U.S. Cities: Cameras Everywhere, Drones All Around

Mike O'Brien

The future of surveillance in America’s metropolitan areas has been spelled out by New York City Mayor Michael Bloomberg – and it’s pretty intense.

Mr. Bloomberg said that within five years there will be police cameras on nearly every corner in New York, backed up by drones in the air with face recognition technology.

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And to those who cry that Big Brother is among us, the Mayor had one simple message: "Get used to it!"

Speaking on his morning program on WOR-AM last week, he said he understands the concerns over privacy, but added: "You can’t keep the tides from coming in."

He said: "You wait, in five years, the technology is getting better, they’ll be cameras everyplace . . . whether you like it or not. The argument against using automation is just this craziness that 'Oh, it’s Big Brother’. Get used to it!"

According to the New York Civil Liberties Union, there are already nearly 2,400 surveillance cameras in Manhattan alone, made up of a mix of police and privately-owned cameras, the New York Daily News reports.

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Speaking of the increased use of mini drones, the Mayor said: "It’s scary. But what’s the difference whether the drone is up in the air or on the building? I mean intellectually I have trouble making a distinction. And you know you're going to have face recognition software. People are working on that."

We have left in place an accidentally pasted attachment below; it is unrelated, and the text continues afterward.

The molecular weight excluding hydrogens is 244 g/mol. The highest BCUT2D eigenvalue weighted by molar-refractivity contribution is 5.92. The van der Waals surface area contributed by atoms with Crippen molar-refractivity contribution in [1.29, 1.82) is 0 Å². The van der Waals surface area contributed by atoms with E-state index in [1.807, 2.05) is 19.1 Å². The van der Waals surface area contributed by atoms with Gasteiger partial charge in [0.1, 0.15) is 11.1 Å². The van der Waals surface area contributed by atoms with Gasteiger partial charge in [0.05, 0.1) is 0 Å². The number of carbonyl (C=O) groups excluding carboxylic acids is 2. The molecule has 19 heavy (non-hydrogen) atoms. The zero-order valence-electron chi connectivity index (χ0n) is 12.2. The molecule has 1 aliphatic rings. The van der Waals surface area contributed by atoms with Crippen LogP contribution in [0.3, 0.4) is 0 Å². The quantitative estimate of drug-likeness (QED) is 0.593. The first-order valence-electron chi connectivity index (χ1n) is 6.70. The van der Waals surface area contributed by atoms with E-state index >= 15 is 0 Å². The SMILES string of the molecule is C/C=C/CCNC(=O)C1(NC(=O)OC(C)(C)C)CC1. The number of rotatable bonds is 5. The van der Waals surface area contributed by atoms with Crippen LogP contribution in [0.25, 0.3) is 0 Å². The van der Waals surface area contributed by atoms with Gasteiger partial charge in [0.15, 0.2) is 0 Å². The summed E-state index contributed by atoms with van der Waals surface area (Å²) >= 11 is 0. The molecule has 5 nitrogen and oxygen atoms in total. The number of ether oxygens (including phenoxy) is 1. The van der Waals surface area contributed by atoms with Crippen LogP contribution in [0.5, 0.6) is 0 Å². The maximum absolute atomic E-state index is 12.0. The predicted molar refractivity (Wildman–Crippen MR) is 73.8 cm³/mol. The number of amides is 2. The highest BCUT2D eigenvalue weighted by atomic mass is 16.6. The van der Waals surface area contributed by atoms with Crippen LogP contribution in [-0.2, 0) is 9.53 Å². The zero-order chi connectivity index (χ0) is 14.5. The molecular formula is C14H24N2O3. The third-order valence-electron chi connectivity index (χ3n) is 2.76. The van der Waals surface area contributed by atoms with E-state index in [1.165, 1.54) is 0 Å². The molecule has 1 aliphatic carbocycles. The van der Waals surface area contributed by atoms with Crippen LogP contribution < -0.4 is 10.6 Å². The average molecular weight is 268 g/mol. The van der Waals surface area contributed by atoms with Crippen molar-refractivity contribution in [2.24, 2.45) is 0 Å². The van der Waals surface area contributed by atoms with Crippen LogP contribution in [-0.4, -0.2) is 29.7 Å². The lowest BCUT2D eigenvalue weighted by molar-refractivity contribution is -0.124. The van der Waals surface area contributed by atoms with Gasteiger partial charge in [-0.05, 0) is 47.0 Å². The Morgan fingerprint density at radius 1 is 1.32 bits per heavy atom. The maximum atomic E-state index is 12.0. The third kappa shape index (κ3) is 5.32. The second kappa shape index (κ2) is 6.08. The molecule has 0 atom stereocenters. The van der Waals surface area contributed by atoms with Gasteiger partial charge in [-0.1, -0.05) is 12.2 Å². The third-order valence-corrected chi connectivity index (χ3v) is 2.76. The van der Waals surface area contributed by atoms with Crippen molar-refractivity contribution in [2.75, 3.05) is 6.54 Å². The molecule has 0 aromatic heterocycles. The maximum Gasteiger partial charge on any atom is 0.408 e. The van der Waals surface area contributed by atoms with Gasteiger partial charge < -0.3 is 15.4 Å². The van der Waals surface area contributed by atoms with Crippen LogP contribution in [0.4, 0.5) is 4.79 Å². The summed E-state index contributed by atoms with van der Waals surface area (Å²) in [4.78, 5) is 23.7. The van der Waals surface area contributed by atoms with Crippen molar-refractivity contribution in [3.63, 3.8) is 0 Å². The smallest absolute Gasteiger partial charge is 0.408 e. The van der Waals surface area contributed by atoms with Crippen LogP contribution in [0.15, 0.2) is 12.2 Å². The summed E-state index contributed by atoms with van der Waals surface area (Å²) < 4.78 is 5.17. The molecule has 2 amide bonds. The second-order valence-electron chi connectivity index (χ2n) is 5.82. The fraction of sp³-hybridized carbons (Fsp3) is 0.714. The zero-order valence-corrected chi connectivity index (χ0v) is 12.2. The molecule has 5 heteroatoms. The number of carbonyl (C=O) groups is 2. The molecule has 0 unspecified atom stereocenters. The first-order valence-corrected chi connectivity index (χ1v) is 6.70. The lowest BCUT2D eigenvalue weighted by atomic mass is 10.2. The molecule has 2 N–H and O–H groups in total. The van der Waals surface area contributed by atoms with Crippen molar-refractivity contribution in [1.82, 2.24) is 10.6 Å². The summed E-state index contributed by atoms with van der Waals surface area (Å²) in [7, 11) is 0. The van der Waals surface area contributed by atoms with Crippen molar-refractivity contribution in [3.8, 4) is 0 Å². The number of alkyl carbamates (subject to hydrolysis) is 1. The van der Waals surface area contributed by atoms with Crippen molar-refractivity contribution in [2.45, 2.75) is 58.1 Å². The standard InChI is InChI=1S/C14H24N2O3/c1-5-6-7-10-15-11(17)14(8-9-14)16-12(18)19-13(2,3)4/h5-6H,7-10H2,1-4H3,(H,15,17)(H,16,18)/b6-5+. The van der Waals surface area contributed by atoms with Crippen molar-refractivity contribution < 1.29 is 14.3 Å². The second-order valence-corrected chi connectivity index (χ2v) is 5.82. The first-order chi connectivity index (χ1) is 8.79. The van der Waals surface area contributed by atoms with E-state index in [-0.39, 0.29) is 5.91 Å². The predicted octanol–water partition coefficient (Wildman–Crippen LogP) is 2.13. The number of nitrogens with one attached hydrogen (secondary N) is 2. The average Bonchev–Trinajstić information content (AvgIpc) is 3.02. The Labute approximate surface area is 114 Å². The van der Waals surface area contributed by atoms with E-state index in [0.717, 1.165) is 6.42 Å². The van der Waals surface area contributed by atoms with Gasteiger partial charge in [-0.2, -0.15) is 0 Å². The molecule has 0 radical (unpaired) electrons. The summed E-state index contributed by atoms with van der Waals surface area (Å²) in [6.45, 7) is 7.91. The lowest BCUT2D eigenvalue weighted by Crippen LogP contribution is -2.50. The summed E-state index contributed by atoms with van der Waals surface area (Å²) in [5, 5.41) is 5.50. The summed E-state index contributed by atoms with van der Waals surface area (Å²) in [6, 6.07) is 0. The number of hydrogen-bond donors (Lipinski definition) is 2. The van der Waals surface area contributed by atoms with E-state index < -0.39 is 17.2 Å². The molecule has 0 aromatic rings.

He acknowledged that drones would be able to see into private residences, but said: "It's just we’re going into a different world, unchartered.

"We're going to have more visibility and less privacy. I don't see how you stop that. And it's not a question of whether I think it's good or bad. I just don't see how you could stop that because we're going to have them."

Drones are already being used by Hollywood filmmakers and for security at large sports events. They are also widely used in natural emergencies, such as wildfires.

But their domestic use is expected to become far more widespread in 2015 when the government is scheduled to start issuing commercial drone permits.

(Photo: Joseph Kaufman)

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